No Mike the plate wont stretch the plates welded onto it at an angle ,at 11250 lbs per linear inch tensile strength, diagonally, which they would have to do, in order to flatten out
No Mike, a longitudinal welded to a plate is not the same as an angle laying unattached to anything, laying out in the open. The ends are as solidly supported from any longitudinal movement, as your frames ending on a keel or deck.
No Mike a longitudinal will not slide freely along a plate it is welded to with a 2 inch weld every 4 inches ,nor will it stretch the 3/16th plate diagonally.
No Mike, the first 36 I built, which pounded for 16 days on a Baja beach, just south of San Ignacio, and was pulled off thru 8 to 12 ft surf , being lifted and dropped on hard packed sand, for a quarter mile without any serious dents, did not "dent easily."
What "Head of water" does it take to match the forces of a 36 being lifted up 12 feet and dropped repeatedly on sand too hard to leave a foot print in, for a quarter mile? How does "Head of water' Equate to a sharp pint hitting a hull? It doesn't!
No Mike , Don Shores 36" Viski" which pounded across 300 yards of Fijian coral reef in big surf, while leaving Suva, and was pulled off by a tug thru similar surf, with NO serious dents did not "Dent easily." You can see this boat behind Muddy Waters pub in Nanaimo. No hull dents , just a dented bulwark, where she ran into a freighter off Gibraltar ( with no serious damage ). You can read about it in his book "Around the World on Viski" available at Harbour Chandleries in Nanaimo.
No Mike , none of my boats have extra framing, beyond what I have designed in .You know of any ?
Name one! Show us the pictures of the extra framing.

Its interesting, this ESP you claim to have, claiming you know more about what goes into a boat than the builder of 38 of them, and the designer. If you put that kind of mental telepathy to work buying your next lottery ticket, you wont have to masquerade as an engineer any more. How about giving us some winning numbers here, so we can test your claim out? We don't mind sharing that kind of winnings.
Your drum skin theory is interesting. You could consider the support which strong points such as the chines, centreline and decks provide, far stronger than any transverse frames, as the rims of your drum. You say they don't count structurally? Then you are no engineer!
As long as there is outside curve , you have compression, not the tension in your drum skin. It t doesn't get there until it has been straightened out.
What saved Gringo was she was hit with a blunt object, not a sharp point, She was also saved by those huge, fully welded steel bulkheads, called decks and bottom plate. Transverse frames parallel to the impact had zero effect . Had she been hit with a sharp point right next to the frame, the frame would have increased the odds of her holing , by giving the plate hard point to stretch against.
A transverse frame will only stop holing if the sharp point lands directly on a frame. What are the odds of that happening. If it misses the frame, it increases the odds of holing.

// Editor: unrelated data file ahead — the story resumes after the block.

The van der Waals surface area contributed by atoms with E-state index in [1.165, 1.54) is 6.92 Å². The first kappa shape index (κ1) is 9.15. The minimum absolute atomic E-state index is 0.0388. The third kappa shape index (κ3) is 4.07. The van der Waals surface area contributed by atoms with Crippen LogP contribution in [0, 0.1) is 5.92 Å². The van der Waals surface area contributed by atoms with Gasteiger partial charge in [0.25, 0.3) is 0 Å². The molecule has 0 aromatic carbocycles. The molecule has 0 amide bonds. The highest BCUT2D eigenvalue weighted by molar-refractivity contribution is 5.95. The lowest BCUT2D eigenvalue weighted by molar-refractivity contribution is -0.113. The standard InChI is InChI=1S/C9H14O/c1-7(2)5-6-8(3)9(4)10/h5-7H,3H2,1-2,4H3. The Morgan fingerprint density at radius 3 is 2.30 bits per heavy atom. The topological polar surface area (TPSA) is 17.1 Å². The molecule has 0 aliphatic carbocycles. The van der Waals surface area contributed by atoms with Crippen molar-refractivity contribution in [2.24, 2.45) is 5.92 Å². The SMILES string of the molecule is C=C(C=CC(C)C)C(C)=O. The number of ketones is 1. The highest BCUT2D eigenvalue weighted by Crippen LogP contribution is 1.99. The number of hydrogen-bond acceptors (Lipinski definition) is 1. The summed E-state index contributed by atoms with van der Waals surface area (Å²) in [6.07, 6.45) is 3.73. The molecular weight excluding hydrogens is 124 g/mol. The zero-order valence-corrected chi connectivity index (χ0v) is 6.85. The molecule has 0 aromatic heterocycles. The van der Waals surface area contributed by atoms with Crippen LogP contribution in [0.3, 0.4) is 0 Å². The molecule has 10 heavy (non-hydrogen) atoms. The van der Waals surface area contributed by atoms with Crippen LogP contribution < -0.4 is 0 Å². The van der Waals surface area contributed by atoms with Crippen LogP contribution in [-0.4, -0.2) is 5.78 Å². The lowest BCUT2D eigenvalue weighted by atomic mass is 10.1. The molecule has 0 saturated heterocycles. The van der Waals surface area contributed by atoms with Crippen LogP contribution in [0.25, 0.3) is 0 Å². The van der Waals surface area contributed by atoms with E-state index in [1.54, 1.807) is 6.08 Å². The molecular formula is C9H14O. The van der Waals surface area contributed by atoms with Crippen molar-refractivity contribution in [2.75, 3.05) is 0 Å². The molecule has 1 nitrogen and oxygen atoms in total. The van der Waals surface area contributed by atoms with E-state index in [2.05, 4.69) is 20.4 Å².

No, a pickaxe wont go thru 6 mm plate but will thru the 1/8th inch plate commonly used for 36 ft fully framed hulls, especially if you hit right next to a frame. Not so easily with 3/16th plate I use, with no hard point frames to stretch against.
Tad Roberts , whom I have never, met calculated the ultimate stability of my 36 at 165 degrees . Jim the Russian computer whizz, put the lines in his computer, and it gave the ultimate stability at 175 degrees, posted on the origamiboats site, which is what my model tests gave me. Two factors which gave us the ultimate stability problems , flush decks and excessive beam, my boats have neither of.
The boat with the keel problem is called "Mishar" and at last report was moored at the Airport Marina in Richmond BC. I have never met the current owner, but met the previous owner at Fanning Island, on his way to New Zealand and back to BC, a trouble free voyage. It was his second Brentboat.

Last edited by Brent Swain; 01-02-2014 at 10:03 PM.
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Re: Pros and cons of steel sailboats

Brent:
Why do you try to discuss "engineering" when you display over and over that you have problems with numbers? I think you are free and loose with the term "engineering". Maybe "my guess is" would work better for you. You have never presented any engineering here just vague generalities.
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Re: Pros and cons of steel sailboats

Brent, I've adjusted your signature:

Brent Swain, Boat Guesser, Builder, and author of "Origami Metal Boatbuilding"
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Re: Pros and cons of steel sailboats

Quote:
Originally Posted by Brent Swain View Post
Initially we used to put the longitudinals in after the hull was pulled together. It took only hand pressure to push them in. Thus ""hand pressure' is something Mike considers structurally relevant in his designs. If hand pressure is relevant to the strength of his designs. then I would seek another designer, who designs with a greater safety margin. Sounds like flimsy designing to me.